Works for Choir a Cappella Vol. 6

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Works for Choir a Cappella Vol. 6

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dc.contributor.other Johannes Brahms es
dc.contributor.other Chamber Choir of Europe es
dc.contributor.other Jens Wollenschläger es
dc.contributor.other Nicol Matt es
dc.coverage.spatial Germany es
dc.date.accessioned 2012-07-28T02:43:19Z
dc.date.available 2012-07-28T02:43:19Z
dc.date.issued 2012-07-27
dc.identifier.uri http://hdl.handle.net/123456789/347
dc.description.abstract The stature of Johannes Brahms among classical composers is well illustrated by his inclusion among the "Three Bs" triumvirate of Bach, Beethoven, and Brahms. Of all the major composers of the late Romantic era, Brahms was the one most attached to the Classical ideal as manifested in the music of Haydn, Mozart, and especially Beethoven; indeed, Hans von Bülow once characterized Brahms' Symphony No. 1 (1855-1876) as "Beethoven's Tenth." As a youth, Brahms was championed by Robert Schumann as music's greatest hope for the future; as a mature composer, Brahms became for conservative musical journalists the most potent symbol of musical tradition, a stalwart against the "degeneration" represented by the music of Wagner and his school. Brahms' symphonies, choral and vocal works, chamber music, and piano pieces are imbued with strong emotional feeling, yet take shape according to a thoroughly considered structural plan. The son of a double bassist in the Hamburg Philharmonic Society, Brahms demonstrated great promise from the beginning. He began his musical career as a pianist, contributing to the family coffers as a teenager by playing in restaurants, taverns, and even brothels. Though by his early twenties he enjoyed associations with luminaries like violinists Eduard Reményi and Joseph Joachim, the friend and mentor who was most instrumental in advancing his career was Schumann, who all but adopted him and became his most ardent partisan, and their esteem was mutual. Following Schumann's death in 1856, Brahms became the closest confidant and lifelong friend of the composer's widow, pianist and composer Clara Wieck Schumann. After a life of spectacular musical triumphs and failed loves (the composer was involved in several romantic entanglements but never wed), Brahms died of liver cancer on April 3, 1897. In every genre in which he composed, Brahms produced works that have become staples of the repertory. His most ambitious work, the German Requiem (1863-1867), is the composer's singular reinterpretation of an age-old form. The four symphonies—lushly scored, grand in scope, and deeply expressive—are cornerstones of the symphonic literature. Brahms' concertos are, similarly, in a monumental, quasi-symphonic vein: the two piano concertos (1856-1859 and 1881) and the Violin Concerto (1878) call for soloists with both considerable technical skill and stamina. His chamber music is among the most sophisticated and exquisitely crafted of the Romantic era; for but a single example, his works that incorporate the clarinet (e.g., the Trio in A minor, Op. 114 and the two Sonatas, Op. 120), an instrument largely overlooked by his contemporaries, remain unsurpassed. Though the piano sonata never held for Brahms the same appeal it had for Beethoven (Brahms wrote three to Beethoven's 32), he produced a voluminous body of music for the piano. He showed a particular affinity for variations—notably, on themes of Schumann (1854), Handel (1861), and Paganini (1862-1863)—and likewise produced a passel of national dances and character pieces such as ballades, intermezzi, and rhapsodies. Collectively, these constitute one of the essential bodies of work in the realm of nineteenth century keyboard music. © AMG, All Music Guide es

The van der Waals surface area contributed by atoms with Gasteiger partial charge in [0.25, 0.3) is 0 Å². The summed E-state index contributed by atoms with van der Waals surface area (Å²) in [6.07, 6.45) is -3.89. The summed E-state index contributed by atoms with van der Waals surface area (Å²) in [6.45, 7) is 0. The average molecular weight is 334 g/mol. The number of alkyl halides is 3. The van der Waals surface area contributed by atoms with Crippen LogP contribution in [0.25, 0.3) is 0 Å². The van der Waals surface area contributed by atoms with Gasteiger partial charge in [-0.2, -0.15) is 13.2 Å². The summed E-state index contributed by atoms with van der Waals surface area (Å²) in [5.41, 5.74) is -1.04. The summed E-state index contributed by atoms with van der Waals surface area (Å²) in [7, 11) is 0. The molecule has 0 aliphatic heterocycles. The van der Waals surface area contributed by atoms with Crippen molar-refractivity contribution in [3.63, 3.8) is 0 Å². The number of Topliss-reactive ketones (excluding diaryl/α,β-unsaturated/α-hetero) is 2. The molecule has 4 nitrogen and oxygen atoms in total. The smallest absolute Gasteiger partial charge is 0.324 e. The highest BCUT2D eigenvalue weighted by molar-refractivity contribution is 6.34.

dc.description.tableofcontents Zwei Motetten Two Motets Op. 29 ; I Es ist das Heil uns Kommen her, II Schaffe in mir Gott-- Geistliches Lied Op. 30-- Zwei Motetten Two Motets Op. 74 ; I Warum ist das Lich gegeben, II O Heiland reiß die Himmel auf-- Drei Motetten Three Motets Op. 110 ; I Ich aber bin elend, II Ach arme Welt du trügest mich, III Wenn wir in höchsten Nöten sein-- Missa canonica WoO 18 ; I Kyrie, II Sanctus, III Benedictus, IV Agnus Dei-- es
dc.format.medium 1 CD-Rom (57 min., 47 seg.) : Stereo ; 4 3/4 plg es
dc.language.iso en_US es
dc.rights Uninorte F.M. Estéreo es
dc.subject.lcc 5028421935546 es
dc.subject.lcsh Choruses, Sacred (Mixed voices), with organ, unaccompanied, Masses, Motets es
dc.title Works for Choir a Cappella Vol. 6 es
dc.title.alternative Obras para Coro a Capella. Vol. 6 es
dc.title.alternative Complete Works es
dc.language.rfc3066 eng es
dc.identifier.classification 5028421554426 es
dc.subject.cdu Bra.27 es


Files in this item

Files Length Size Format View Description
1. Zwei Motette ... as Heil uns Kommen her.mp3 5:01 6.892Mb Unknown mp3
2. Zwei Motette ... II Schaffe in mir Gott.mp3 6:18 8.645Mb Unknown mp3
3. Geistliches Lied Op. 30.wav 5:03 50.93Mb WAV audio wav
4. Zwei Motette ... m ist das Lich gegeben.mp3 10:05 13.82Mb Unknown mp3
5. Zwei Motette ... nd reiß die Himmel auf.mp3 5:40 7.787Mb Unknown mp3
6. Drei Motette ... - I Ich aber bin elend.mp3 2:57 4.046Mb Unknown mp3
7. Drei Motette ... e Welt du trügest mich.mp3 1:55 2.639Mb Unknown mp3
8. Drei Motette ... in höchsten Nöten sein.mp3 3:02 4.158Mb Unknown mp3
9. Missa canonica WoO 18 - I Kyrie.mp3 6:16 8.599Mb Unknown mp3
10. Missa canonica WoO 18 - II Sanctus.mp3 3:21 4.596Mb Unknown mp3
11. Missa canonica WoO 18 - III Benedictus.mp3 2:38 3.606Mb Unknown mp3
12. Missa canonica WoO 18 - IV Agnus Dei.mp3 4:31 6.206Mb Unknown mp3
Zwei Motetten Op. 74 - Completo.wav 15:43 158.5Mb WAV audio wav
Zwei Motetten Op. 29 - Completo.wav 11:16 113.7Mb WAV audio wav
Drei Motetten Op. 110 - Completo.wav 7:47 78.57Mb WAV audio wav
Missa canonica WoO 18 - Completo.wav 16:37 167.7Mb WAV audio wav

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